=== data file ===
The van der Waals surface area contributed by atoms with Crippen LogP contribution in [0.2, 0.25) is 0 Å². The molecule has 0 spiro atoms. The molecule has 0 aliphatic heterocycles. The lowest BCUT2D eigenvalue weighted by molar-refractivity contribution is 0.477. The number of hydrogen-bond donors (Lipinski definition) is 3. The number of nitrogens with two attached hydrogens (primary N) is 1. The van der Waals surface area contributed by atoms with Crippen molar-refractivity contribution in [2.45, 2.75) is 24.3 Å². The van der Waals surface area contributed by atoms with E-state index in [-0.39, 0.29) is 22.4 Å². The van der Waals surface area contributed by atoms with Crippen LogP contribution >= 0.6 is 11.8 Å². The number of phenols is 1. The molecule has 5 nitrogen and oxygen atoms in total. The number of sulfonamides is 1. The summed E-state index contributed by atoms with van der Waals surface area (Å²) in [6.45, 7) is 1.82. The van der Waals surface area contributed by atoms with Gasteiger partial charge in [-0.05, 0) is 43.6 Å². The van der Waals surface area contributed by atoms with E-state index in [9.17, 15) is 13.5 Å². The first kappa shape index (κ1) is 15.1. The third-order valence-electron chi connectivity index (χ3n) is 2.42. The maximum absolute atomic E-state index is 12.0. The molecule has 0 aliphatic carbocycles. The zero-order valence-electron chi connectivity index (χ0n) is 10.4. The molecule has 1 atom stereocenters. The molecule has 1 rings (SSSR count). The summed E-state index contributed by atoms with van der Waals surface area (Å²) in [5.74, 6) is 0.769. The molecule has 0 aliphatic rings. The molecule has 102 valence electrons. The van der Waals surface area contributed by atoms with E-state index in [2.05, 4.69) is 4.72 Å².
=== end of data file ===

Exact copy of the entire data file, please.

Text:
The van der Waals surface area contributed by atoms with Crippen LogP contribution in [0.2, 0.25) is 0 Å². The molecule has 0 spiro atoms. The molecule has 0 aliphatic heterocycles. The lowest BCUT2D eigenvalue weighted by molar-refractivity contribution is 0.477. The number of hydrogen-bond donors (Lipinski definition) is 3. The number of nitrogens with two attached hydrogens (primary N) is 1. The van der Waals surface area contributed by atoms with Crippen molar-refractivity contribution in [2.45, 2.75) is 24.3 Å². The van der Waals surface area contributed by atoms with E-state index in [-0.39, 0.29) is 22.4 Å². The van der Waals surface area contributed by atoms with Crippen LogP contribution >= 0.6 is 11.8 Å². The number of phenols is 1. The molecule has 5 nitrogen and oxygen atoms in total. The number of sulfonamides is 1. The summed E-state index contributed by atoms with van der Waals surface area (Å²) in [6.45, 7) is 1.82. The van der Waals surface area contributed by atoms with Gasteiger partial charge in [-0.05, 0) is 43.6 Å². The van der Waals surface area contributed by atoms with E-state index in [9.17, 15) is 13.5 Å². The first kappa shape index (κ1) is 15.1. The third-order valence-electron chi connectivity index (χ3n) is 2.42. The maximum absolute atomic E-state index is 12.0. The molecule has 0 aliphatic carbocycles. The zero-order valence-electron chi connectivity index (χ0n) is 10.4. The molecule has 1 atom stereocenters. The molecule has 1 rings (SSSR count). The summed E-state index contributed by atoms with van der Waals surface area (Å²) in [5.74, 6) is 0.769. The molecule has 0 aliphatic rings. The molecule has 102 valence electrons. The van der Waals surface area contributed by atoms with E-state index in [2.05, 4.69) is 4.72 Å².